— Caitlin Turner, director of interiors, HOK Canada

A man leans over to talk to his colleague from behind a computer screen. Part of a series about return to office in Toronto.

In April 2022, the technology company consolidated three Toronto offices into a 5,850-square-metre Gensler-designed headquarters at 16 York Street.

Some 350 bookable desks allow employees to come in for heads-down work when it suits them, while flexible spaces serviced by a dedicated concierge team can expand or contract to host client meetings and team social events of varying sizes.

“The cohort returning to work in the biggest numbers is young people. Maybe because they’re living in smaller quarters, but also because they’re seeking interactions — friendships, mentorships and connections. When you score high on employee experience, you score high on employee engagement.”

— Annie Bergeron, design director, Gensler Toronto

A man sits on a leather sofa, with only his head visible. On the walls are colourful art posters. The mechanical ducts are exposed.
East Room

East Room opened a communal office at 50 Carroll Street in 2014, welcoming freelancers by day and hosting members-only events by night.

Furnished with vintage sofas, its 6,500-square-metre space has proved a post-pandemic hit with companies looking to scale back their real estate while maintaining some physical presence. A second location opens this year.

“As a service-oriented commercial real estate business, we’re very focused on hospitality and design. Traditionally, you’re siloed within your own company culture, but we want to build a bigger social community. Our current location’s venue space doubles as a concert hall, and our new location will have a rooftop café and bar.”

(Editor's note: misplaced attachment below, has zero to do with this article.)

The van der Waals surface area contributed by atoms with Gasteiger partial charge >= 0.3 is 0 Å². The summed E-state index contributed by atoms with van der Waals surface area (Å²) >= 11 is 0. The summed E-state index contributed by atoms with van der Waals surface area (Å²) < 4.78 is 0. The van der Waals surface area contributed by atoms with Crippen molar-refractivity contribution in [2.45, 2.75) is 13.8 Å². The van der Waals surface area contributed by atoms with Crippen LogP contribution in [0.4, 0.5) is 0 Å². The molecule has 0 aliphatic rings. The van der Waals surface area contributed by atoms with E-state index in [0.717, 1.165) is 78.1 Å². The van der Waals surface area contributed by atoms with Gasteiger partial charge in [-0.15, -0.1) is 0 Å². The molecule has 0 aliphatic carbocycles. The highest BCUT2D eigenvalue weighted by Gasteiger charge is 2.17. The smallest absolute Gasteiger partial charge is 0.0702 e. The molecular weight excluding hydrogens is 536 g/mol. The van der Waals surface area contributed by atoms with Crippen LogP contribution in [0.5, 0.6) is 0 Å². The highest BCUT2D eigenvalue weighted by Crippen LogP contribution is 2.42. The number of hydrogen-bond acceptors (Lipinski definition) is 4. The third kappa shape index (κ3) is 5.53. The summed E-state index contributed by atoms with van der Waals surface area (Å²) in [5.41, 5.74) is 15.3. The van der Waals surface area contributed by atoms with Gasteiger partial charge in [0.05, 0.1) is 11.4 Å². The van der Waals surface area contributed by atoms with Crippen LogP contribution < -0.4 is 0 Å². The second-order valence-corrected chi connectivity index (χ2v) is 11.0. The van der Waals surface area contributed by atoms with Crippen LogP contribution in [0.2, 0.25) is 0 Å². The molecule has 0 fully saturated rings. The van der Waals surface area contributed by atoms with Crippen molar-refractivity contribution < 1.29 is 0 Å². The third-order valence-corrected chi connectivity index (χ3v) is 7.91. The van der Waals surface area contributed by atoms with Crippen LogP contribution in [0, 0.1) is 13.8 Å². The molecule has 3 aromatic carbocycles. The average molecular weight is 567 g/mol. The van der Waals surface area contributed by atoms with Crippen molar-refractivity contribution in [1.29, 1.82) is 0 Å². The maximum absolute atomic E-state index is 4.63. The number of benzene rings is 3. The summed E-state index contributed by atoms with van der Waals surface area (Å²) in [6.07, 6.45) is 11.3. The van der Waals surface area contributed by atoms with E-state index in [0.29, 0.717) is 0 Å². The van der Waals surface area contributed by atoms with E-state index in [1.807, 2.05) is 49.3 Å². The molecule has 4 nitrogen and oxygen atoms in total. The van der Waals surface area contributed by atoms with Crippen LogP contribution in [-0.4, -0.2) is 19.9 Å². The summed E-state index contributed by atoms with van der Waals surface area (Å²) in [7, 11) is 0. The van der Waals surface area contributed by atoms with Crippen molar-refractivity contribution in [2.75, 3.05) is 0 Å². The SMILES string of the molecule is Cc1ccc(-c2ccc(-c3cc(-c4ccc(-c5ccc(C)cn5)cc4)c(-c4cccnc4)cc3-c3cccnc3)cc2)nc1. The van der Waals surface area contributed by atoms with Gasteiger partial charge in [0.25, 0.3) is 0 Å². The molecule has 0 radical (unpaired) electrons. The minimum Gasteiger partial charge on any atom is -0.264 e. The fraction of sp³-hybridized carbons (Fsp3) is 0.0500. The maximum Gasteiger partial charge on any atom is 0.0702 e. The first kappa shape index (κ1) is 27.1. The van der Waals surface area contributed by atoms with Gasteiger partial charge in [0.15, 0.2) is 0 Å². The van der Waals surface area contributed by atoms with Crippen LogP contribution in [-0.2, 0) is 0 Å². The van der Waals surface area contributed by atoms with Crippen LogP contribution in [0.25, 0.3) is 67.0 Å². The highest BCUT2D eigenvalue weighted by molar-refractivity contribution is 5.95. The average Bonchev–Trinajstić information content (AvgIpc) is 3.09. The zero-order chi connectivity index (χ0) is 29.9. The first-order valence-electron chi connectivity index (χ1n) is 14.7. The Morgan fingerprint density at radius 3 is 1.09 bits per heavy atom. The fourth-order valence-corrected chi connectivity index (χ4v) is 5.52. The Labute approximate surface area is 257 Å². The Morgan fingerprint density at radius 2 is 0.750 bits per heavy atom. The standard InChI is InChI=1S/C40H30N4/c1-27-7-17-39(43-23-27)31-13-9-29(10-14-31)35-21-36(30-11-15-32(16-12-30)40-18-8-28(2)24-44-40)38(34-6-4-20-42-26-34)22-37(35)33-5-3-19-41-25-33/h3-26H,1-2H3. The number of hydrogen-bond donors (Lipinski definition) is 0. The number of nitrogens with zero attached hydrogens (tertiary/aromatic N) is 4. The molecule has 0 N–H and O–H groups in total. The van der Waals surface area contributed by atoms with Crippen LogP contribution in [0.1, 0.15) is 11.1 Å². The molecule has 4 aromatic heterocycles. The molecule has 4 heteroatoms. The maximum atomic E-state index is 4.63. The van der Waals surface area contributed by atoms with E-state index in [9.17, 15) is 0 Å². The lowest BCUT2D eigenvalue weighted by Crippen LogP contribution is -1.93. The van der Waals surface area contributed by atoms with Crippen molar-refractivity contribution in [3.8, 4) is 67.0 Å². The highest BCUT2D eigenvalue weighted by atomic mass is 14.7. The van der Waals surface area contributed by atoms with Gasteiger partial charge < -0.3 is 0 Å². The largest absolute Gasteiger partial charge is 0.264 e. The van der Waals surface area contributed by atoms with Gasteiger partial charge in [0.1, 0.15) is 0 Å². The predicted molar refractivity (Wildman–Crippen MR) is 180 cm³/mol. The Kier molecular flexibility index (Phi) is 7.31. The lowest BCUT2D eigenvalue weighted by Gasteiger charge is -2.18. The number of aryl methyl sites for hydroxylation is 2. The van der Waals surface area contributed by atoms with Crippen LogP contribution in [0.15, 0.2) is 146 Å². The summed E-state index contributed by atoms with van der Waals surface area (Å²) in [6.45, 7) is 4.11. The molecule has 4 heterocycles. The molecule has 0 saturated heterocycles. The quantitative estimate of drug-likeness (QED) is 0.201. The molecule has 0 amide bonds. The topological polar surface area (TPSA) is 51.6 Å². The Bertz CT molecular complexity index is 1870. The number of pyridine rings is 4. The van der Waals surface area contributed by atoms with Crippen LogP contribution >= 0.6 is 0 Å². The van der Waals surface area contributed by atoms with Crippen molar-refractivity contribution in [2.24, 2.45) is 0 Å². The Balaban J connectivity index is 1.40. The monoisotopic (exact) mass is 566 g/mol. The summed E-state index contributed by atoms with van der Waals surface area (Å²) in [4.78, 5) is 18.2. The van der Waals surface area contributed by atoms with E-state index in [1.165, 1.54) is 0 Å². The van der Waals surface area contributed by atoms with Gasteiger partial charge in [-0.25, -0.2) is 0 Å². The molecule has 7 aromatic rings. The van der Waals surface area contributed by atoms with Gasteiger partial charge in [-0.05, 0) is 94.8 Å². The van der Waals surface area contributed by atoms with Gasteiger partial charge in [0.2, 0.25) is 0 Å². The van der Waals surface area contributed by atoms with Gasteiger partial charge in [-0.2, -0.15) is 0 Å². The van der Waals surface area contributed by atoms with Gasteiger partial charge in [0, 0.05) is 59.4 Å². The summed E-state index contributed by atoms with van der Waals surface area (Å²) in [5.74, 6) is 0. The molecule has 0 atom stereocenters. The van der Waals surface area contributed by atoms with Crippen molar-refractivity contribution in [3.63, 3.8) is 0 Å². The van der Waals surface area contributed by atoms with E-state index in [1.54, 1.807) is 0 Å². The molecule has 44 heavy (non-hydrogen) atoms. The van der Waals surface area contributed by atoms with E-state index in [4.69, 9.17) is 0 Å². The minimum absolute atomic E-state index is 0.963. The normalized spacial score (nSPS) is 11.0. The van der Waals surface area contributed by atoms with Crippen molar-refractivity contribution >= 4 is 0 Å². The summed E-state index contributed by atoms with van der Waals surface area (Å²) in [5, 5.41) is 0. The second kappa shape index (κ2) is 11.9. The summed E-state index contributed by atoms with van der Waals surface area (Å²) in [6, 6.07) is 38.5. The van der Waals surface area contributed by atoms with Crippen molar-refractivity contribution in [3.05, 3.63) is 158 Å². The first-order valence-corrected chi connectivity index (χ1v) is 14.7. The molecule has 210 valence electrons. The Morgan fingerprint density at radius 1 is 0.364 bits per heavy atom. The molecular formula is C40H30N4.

Derreck Martin, president, East Room

A man cradles his infant daughter while typing on a laptop on his navy sofa in his living room. The drapes are yellow, and there is a plant hanging above him.

Not everyone is going back to the office. After ending its lease during the pandemic, Office/Bureau continues to operate as a fully remote creative studio.

For co-founders and husbands John Ryan and Jacob Sharrard, that means working out of their Dovercourt Village home while raising their two young kids. Here, Jacob sends emails while cradling a sleepy Matilda.

“This is just more conducive to our lives — it gives us extra time for family, and it lets our employees move wherever they want to. But we’re lucky to afford a house that gives us both enough space to work — otherwise, this might be a different conversation. And we do still have some in-person meet-ups to help with team culture.” 

— John Ryan, co-founder, Office/Bureau

A series of computer monitors sit on a desk in front of a big bookshelf. Letter sculptures spelling out Azure sit on top of the bookshelf. Part of a photo series about return to office in Toronto.

Our own workspace was designed by Dubbeldam Architecture + Design back in 2017 and is located in a formerly industrial building on Sterling Road.

Most AZURE employees work in the office from 9–5, with the option to work from home available when needed.

Return to Office: Is Toronto’s Business District Back?

Documentary photographer Jon Laytner tours the city’s downtown office towers as lapsed commuters begin to settle back in.